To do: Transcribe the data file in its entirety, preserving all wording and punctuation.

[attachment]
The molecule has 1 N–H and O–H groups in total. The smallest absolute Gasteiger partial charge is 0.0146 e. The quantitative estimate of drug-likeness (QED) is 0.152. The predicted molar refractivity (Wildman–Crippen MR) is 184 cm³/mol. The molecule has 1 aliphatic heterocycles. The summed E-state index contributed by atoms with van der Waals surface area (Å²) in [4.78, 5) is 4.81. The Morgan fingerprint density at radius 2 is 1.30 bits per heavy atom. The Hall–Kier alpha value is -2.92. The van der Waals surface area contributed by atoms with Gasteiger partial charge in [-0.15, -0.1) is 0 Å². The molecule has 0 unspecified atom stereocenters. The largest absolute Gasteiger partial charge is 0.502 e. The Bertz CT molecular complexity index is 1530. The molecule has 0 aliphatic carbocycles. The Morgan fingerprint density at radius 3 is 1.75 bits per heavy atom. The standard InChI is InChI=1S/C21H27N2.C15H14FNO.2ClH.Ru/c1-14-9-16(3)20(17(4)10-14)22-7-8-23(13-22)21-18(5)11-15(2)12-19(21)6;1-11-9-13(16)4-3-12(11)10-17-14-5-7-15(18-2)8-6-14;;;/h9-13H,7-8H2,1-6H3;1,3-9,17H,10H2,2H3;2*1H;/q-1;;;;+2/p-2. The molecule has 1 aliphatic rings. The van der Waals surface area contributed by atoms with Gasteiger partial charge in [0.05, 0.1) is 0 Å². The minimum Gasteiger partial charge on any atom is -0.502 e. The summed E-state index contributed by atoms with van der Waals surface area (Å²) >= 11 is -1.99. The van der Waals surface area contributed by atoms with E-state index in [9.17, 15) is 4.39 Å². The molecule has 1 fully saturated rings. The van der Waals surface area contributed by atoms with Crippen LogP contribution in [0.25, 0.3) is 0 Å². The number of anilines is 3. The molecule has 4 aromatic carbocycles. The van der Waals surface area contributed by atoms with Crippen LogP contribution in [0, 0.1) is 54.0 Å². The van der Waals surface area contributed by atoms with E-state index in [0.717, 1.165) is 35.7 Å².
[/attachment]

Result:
The molecule has 1 N–H and O–H groups in total. The smallest absolute Gasteiger partial charge is 0.0146 e. The quantitative estimate of drug-likeness (QED) is 0.152. The predicted molar refractivity (Wildman–Crippen MR) is 184 cm³/mol. The molecule has 1 aliphatic heterocycles. The summed E-state index contributed by atoms with van der Waals surface area (Å²) in [4.78, 5) is 4.81. The Morgan fingerprint density at radius 2 is 1.30 bits per heavy atom. The Hall–Kier alpha value is -2.92. The van der Waals surface area contributed by atoms with Gasteiger partial charge in [-0.15, -0.1) is 0 Å². The molecule has 0 unspecified atom stereocenters. The largest absolute Gasteiger partial charge is 0.502 e. The Bertz CT molecular complexity index is 1530. The molecule has 0 aliphatic carbocycles. The Morgan fingerprint density at radius 3 is 1.75 bits per heavy atom. The standard InChI is InChI=1S/C21H27N2.C15H14FNO.2ClH.Ru/c1-14-9-16(3)20(17(4)10-14)22-7-8-23(13-22)21-18(5)11-15(2)12-19(21)6;1-11-9-13(16)4-3-12(11)10-17-14-5-7-15(18-2)8-6-14;;;/h9-13H,7-8H2,1-6H3;1,3-9,17H,10H2,2H3;2*1H;/q-1;;;;+2/p-2. The molecule has 1 aliphatic rings. The van der Waals surface area contributed by atoms with Gasteiger partial charge in [0.05, 0.1) is 0 Å². The minimum Gasteiger partial charge on any atom is -0.502 e. The summed E-state index contributed by atoms with van der Waals surface area (Å²) >= 11 is -1.99. The van der Waals surface area contributed by atoms with E-state index in [9.17, 15) is 4.39 Å². The molecule has 1 fully saturated rings. The van der Waals surface area contributed by atoms with Crippen LogP contribution in [0.25, 0.3) is 0 Å². The number of anilines is 3. The molecule has 4 aromatic carbocycles. The van der Waals surface area contributed by atoms with Crippen LogP contribution in [0, 0.1) is 54.0 Å². The van der Waals surface area contributed by atoms with E-state index in [0.717, 1.165) is 35.7 Å².